Delaware, Equitable Authority, and the Removal of Directors

Can the board remove directors?  On the whole, the law says no, although the authority in Delaware is a particularly weak reed.  A discussion of the issue is here.  For the most part, this is the right answer.  Directors are elected by shareholders.  It should be up to shareholders, not other board members, to determine the continued tenure of a director.  Of course, there is one inroad into this limit.  Majority vote provisions mostly require losing directors to resign.  This effectively leaves in the hands of the board the authority to remove an elected director.  

But what about the courts?  Can a court remove a director?  This raises a different issue.  Sometimes directors engage in harmful behavior and their continued tenure will result in harm to the company.  Sometimes the offending director owns a controlling block of stock and cannot be removed.  Appealing to a court does not raise the same inherent concerns that arise with directors removing directors. 

Delaware has a statute that permits judicial removal of directors but only in exceedingly narrow circumstances.  According to 8 Del. C. § 225(c): 

If 1 or more directors has been convicted of a felony in connection with the duties of such director or directors to the corporation, or if there has been a prior judgment on the merits by a court of competent jurisdiction that 1 or more directors has committed a breach of the duty of loyalty in connection with the duties of such director or directors to that corporation, then, upon application by the corporation, . . . in a subsequent action brought for such purpose, the Court of Chancery may remove from office such director or directors if the Court determines that the director or directors did not act in good faith in performing the acts resulting in the prior conviction or judgment and judicial removal is necessary to avoid irreparable harm to the corporation.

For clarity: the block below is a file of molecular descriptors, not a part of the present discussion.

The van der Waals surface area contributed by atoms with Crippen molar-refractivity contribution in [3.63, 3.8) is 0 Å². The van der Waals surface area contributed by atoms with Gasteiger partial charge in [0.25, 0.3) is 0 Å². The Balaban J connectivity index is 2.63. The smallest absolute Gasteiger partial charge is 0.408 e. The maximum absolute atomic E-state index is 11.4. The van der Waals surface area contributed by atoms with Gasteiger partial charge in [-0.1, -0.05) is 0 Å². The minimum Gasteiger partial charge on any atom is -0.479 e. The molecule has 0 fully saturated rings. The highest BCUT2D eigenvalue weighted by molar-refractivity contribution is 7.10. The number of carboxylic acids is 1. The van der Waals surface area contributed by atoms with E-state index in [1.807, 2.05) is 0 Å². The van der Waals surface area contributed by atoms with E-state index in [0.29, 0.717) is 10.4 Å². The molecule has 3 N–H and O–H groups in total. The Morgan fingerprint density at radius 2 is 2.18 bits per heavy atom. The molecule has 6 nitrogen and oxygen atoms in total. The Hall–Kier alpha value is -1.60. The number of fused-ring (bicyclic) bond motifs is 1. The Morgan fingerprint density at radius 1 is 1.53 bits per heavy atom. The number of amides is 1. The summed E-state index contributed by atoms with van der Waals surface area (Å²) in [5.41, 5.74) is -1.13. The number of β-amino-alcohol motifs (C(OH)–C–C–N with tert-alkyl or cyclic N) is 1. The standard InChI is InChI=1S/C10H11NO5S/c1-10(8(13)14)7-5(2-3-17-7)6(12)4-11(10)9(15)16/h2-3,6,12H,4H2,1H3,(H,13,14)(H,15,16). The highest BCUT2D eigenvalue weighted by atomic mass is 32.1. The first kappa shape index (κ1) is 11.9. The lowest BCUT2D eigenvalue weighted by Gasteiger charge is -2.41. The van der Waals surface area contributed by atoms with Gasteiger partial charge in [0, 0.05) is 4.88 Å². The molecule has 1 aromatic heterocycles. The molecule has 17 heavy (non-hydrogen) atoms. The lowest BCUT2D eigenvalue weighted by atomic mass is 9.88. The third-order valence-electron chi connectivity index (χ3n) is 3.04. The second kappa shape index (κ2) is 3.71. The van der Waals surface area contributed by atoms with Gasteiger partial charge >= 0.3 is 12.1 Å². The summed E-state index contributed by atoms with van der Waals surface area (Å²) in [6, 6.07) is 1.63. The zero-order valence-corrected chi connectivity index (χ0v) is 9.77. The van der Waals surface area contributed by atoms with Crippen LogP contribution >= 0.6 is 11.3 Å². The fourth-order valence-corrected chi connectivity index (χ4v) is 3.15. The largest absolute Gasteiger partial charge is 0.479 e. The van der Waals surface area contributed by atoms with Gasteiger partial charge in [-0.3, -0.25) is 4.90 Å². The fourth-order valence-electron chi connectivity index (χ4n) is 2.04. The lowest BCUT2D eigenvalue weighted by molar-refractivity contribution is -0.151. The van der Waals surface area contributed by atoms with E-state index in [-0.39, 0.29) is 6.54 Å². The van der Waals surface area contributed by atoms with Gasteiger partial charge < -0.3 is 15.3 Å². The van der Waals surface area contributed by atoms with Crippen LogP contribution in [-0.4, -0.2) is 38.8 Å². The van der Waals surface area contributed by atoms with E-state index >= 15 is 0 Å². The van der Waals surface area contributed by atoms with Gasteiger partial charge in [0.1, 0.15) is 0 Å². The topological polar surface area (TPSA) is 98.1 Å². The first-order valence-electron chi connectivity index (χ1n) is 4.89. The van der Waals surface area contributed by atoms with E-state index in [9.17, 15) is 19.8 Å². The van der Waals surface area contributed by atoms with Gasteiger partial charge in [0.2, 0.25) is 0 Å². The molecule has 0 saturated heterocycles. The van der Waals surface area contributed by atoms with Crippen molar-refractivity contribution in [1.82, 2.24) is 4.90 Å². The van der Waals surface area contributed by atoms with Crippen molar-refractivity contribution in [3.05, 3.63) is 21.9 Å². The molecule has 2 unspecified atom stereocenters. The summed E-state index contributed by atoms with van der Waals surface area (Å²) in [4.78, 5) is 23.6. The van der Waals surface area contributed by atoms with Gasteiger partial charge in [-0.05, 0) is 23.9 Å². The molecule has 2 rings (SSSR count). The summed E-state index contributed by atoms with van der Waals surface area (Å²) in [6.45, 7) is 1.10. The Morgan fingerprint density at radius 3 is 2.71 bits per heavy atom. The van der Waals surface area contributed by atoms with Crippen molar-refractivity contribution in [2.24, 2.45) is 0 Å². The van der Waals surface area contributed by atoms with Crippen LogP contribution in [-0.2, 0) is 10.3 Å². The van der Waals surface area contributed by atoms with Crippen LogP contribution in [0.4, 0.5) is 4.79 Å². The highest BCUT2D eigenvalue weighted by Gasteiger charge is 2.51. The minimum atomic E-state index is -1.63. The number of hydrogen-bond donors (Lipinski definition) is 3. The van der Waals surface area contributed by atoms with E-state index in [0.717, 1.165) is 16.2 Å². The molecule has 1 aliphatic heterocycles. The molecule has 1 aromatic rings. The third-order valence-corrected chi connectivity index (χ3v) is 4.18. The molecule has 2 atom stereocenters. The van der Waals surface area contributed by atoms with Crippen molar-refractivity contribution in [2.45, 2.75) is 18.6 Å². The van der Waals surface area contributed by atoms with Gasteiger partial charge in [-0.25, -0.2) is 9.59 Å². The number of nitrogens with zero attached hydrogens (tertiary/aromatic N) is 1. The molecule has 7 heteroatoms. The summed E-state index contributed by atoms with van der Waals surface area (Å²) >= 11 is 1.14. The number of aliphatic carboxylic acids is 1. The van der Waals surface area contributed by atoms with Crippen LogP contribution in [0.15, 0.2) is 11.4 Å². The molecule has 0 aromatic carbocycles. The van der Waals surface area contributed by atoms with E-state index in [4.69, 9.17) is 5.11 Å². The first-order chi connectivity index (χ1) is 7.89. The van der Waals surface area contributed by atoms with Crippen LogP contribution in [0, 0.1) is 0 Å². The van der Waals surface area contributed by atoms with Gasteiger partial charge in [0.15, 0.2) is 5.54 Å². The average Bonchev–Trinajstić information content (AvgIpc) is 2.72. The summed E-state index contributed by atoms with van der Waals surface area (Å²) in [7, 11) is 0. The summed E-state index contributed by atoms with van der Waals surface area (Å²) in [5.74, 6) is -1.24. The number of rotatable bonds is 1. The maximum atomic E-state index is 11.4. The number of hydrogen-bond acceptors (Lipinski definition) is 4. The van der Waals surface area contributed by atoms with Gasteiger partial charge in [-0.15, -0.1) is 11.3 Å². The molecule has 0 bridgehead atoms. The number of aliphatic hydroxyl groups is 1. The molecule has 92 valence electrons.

Anything short of a felony or an adjudicated violation of the duty of loyalty will be insufficient for purposes of removal under the statute. 

But the Chancery Court in Delaware is a court of equity, a source of authority typically read in a broad fashion.  See Whittington v. Dragon Group, LLC, 2011 Del. Ch. LEXIS 63 (Del. Ch. April 15, 2011) ("This Court, as a court of equity, has broad discretion to form an appropriate remedy for a particular wrong."). Does equity, therefore, allow the Chancery Court to remove directors in cases other than those prescribed by statute? 

That was the issue in Shocking Technologies, Inc. v. Michael, C.A. No. 7164-VCN (Del. Ch. March 26, 2012).  In that case, the company sought the removal of a director.  Not bringing the action under Section 225, the company appealed to the Chancery Court's equitable authority.  The company claimed that the director had improperly "interfered with [the company's] efforts to raise additional capital."  Moreover, the company alleged that the "actions, if they happened and are likely to happen again because it must raise funds to survive."  The court found that the company "pled a colorable claim and the likelihood of irreparable harm." 

The only issue was whether the court had the equitable authority to remove the director.  While the court left the issue unanswered, it indicated that the factual circumstances at issue were not sufficient to trigger the court's "inherent equitable powers" even if the authority existed. 

Without resolving the question of whether or not the Court has the power to remove a particular director outside of a § 225(c) action, the Court notes that the General Assembly set forth in § 225(c) the circumstances in which the Court is expressly empowered to remove a director. The Court concludes that this action is not so unusual and does not involve such pressing issues that the Court would be moved to exercise any inherent equitable powers (if, indeed, it has such powers) it might have to remove a director outside of a § 225(c) action.

But tucked in the opinion was a footnote indicating that there was "significant authority for the proposition that the Court does not have the power, other than as granted by statute, to remove a duly selected director who has breached the duty of loyalty."  The one case cited by the court (in addition to secondary and legislative sources), was Ross Sys. Corp. v. Ross, 1993 WL 49778, at *17-18 (Del. Ch. Feb. 22, 1993)  ("But the plaintiffs here do not ask the Court to appoint a receiver or trustee, and they are unable to point to any statute or other source of law that would empower this Court to remove a particular member of the corporation's board of directors."). 

Thus while the issue is not entirely foreclosed, the courts in Delaware seem unwilling to apply equity in the case of director removal.  Those on the board, therefore, do not generally have to worry that their term will be cut short when they act in an inequitable fashion.   

J Robert Brown Jr.